When depression disturbs sleep …

A newcomer against depression, agomelatine has just been granted a marketing authorization in Europe and should soon be able to be prescribed in the United States. Leader of a new therapeutic class, it brings a real hope in the treatment of this disease.

Valdoxan: a new mode of action

In October 2012, the ANSM drug agency warned against the risk of potentially serious liver damage associated with taking the antidepressant Valdoxan

Who should use agomelatine?

A new antidepressant, agomelatine, was granted marketing authorization in early 2009 by the European Medicines Agency (EMEA). Marketed by Servier Laboratories under the name of Valdoxan, agomelatine has a unique mode of action: it regulates the internal clock, disturbed by depression, by imitating melatonin, our "sleep hormone."

The origin of this new antidepressant is a simple observation: in case of depression, the biological clock is disturbed. In other words, the sleep-wake cycle, also called circadian rhythm, is "desynchronized". Thus, the majority of people treated for depression have sleep disorders, including difficulty falling asleep, frequent awakening, early morning awakening ... With sometimes serious consequences, as insomnia is a major risk factor Of suicide in depressed people.

Now it is a hormone, melatonin, which naturally regulates our circadian rhythm. Produced overnight in response to darkness, melatonin triggers falling asleep and ensures restful sleep. Its peak of secretion is maximal around 3 o'clock in the morning. But in the case of depression, the synthesis of melatonin is out of phase and the peak is very small or even non-existent. Hence the idea of ​​correcting this deficit to cure depressive disorders ...

Agomelatine is the first antidepressant regulating the circadian cycle. It mimics the action of melatonin while acting on serotonin, which is the "classic" target of most antidepressants.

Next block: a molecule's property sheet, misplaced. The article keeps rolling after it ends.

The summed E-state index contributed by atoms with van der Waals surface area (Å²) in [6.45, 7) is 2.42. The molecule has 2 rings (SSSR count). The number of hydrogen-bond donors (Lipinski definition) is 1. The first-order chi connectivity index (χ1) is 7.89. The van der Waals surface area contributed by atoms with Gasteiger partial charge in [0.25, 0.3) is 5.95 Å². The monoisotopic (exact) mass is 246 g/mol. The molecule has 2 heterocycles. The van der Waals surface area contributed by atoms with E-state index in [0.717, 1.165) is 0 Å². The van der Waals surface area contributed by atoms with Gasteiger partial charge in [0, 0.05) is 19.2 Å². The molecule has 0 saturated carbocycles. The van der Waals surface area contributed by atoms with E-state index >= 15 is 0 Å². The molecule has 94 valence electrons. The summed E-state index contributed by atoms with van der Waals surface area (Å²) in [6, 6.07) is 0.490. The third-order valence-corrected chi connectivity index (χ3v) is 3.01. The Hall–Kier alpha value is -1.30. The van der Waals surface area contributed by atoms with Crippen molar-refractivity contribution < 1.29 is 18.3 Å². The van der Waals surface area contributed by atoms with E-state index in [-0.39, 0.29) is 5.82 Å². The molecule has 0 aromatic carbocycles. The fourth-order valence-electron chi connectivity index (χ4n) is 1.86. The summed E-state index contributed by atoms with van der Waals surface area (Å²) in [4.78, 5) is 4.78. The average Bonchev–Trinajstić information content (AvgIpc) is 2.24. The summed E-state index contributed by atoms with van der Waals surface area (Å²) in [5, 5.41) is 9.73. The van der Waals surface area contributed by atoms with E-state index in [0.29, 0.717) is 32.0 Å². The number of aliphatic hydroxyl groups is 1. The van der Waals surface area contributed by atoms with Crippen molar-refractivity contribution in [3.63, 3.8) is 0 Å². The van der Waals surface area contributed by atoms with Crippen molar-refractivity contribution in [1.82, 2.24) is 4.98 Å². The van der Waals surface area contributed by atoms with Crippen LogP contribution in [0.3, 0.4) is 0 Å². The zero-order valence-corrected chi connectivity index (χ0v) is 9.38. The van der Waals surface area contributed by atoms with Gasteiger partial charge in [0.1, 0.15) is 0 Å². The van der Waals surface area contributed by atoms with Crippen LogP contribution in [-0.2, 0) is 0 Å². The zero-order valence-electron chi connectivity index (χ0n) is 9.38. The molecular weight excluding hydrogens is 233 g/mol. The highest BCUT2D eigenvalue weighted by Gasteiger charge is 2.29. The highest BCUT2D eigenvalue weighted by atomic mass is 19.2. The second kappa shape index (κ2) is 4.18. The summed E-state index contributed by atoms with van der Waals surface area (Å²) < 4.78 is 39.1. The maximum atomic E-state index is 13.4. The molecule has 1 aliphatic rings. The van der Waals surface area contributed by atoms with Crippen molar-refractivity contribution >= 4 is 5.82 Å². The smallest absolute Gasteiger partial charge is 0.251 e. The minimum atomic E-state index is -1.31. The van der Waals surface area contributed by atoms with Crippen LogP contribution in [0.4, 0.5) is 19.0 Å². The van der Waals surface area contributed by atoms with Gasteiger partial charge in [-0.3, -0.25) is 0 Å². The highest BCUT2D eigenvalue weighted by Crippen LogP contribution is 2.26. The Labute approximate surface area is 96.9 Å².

And the formula works: Clinical trials, conducted in 4,000 patients, showed an efficacy of agomelatine on the symptoms of depression, including sadness and anxiety, but also on sleep disorders. They diminish in the first week and do not generally reappear when treatment is discontinued. A real plus when we know that these disorders, which often persist with classic antidepressants, are a factor in the recurrence of depression.

In practice, agomelatine can be delivered on prescription to people suffering from a major depressive episode. It is particularly effective on bipolar disorders and seasonal depression, due to lack of light and therefore to a dysregulation of melatonin.

Valdoxan is in the form of tablets containing 25 mg of agomelatine, to be taken at bedtime. The most common side effects are headaches, "cold" symptoms and gastrointestinal disorders, which are comparable in intensity to the effects of other antidepressants. However, agomelatine does not appear to cause a decrease in libido, often found in conventional antidepressant therapy, and is not accompanied by weight gain.

By its innovative mode of action, agomelatine is therefore a hope for the 30% of depressed patients who do not respond to other available antidepressants.

Committee on Medicinal Products for Human Use Summary of Positive Opinion for Valdoxan (emea); Haffen - Besançon, From rhythms to clinical expressions: A novel mechanism of antidepressant action involving the melatonergic and the serotonergic system